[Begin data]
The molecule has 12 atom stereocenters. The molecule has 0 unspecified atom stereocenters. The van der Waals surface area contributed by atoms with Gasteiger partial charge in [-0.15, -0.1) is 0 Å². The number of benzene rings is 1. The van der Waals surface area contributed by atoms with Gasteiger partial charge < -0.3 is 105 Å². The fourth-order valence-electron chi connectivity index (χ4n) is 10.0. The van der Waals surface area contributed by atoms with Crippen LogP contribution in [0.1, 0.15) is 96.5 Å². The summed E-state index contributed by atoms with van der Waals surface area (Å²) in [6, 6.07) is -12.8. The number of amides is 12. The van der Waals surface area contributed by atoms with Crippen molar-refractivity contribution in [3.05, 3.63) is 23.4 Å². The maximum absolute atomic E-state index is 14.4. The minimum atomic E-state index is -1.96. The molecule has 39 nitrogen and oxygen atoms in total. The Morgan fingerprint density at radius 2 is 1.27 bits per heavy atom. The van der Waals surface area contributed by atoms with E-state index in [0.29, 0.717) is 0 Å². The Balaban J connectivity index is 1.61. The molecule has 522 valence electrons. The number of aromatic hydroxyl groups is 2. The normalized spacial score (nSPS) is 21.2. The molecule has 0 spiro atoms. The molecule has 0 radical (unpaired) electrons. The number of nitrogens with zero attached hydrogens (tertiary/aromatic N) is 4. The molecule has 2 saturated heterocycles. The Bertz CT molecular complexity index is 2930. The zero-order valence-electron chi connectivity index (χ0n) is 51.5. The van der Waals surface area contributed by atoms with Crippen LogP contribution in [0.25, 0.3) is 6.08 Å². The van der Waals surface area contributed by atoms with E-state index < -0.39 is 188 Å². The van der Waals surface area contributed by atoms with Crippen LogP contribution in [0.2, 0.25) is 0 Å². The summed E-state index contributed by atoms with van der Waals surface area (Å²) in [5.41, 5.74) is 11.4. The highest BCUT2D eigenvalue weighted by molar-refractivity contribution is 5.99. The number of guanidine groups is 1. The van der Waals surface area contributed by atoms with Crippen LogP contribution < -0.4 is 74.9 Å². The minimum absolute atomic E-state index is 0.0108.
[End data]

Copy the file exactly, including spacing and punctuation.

The molecule has 12 atom stereocenters. The molecule has 0 unspecified atom stereocenters. The van der Waals surface area contributed by atoms with Gasteiger partial charge in [-0.15, -0.1) is 0 Å². The number of benzene rings is 1. The van der Waals surface area contributed by atoms with Gasteiger partial charge < -0.3 is 105 Å². The fourth-order valence-electron chi connectivity index (χ4n) is 10.0. The van der Waals surface area contributed by atoms with Crippen LogP contribution in [0.1, 0.15) is 96.5 Å². The summed E-state index contributed by atoms with van der Waals surface area (Å²) in [6, 6.07) is -12.8. The number of amides is 12. The van der Waals surface area contributed by atoms with Crippen molar-refractivity contribution in [3.05, 3.63) is 23.4 Å². The maximum absolute atomic E-state index is 14.4. The minimum atomic E-state index is -1.96. The molecule has 39 nitrogen and oxygen atoms in total. The Morgan fingerprint density at radius 2 is 1.27 bits per heavy atom. The van der Waals surface area contributed by atoms with E-state index in [0.29, 0.717) is 0 Å². The Balaban J connectivity index is 1.61. The molecule has 522 valence electrons. The number of aromatic hydroxyl groups is 2. The normalized spacial score (nSPS) is 21.2. The molecule has 0 spiro atoms. The molecule has 0 radical (unpaired) electrons. The number of nitrogens with zero attached hydrogens (tertiary/aromatic N) is 4. The molecule has 2 saturated heterocycles. The Bertz CT molecular complexity index is 2930. The zero-order valence-electron chi connectivity index (χ0n) is 51.5. The van der Waals surface area contributed by atoms with Crippen LogP contribution in [0.25, 0.3) is 6.08 Å². The van der Waals surface area contributed by atoms with E-state index < -0.39 is 188 Å². The van der Waals surface area contributed by atoms with Crippen LogP contribution in [0.2, 0.25) is 0 Å². The summed E-state index contributed by atoms with van der Waals surface area (Å²) in [5.41, 5.74) is 11.4. The highest BCUT2D eigenvalue weighted by molar-refractivity contribution is 5.99. The number of guanidine groups is 1. The van der Waals surface area contributed by atoms with Crippen LogP contribution < -0.4 is 74.9 Å². The minimum absolute atomic E-state index is 0.0108.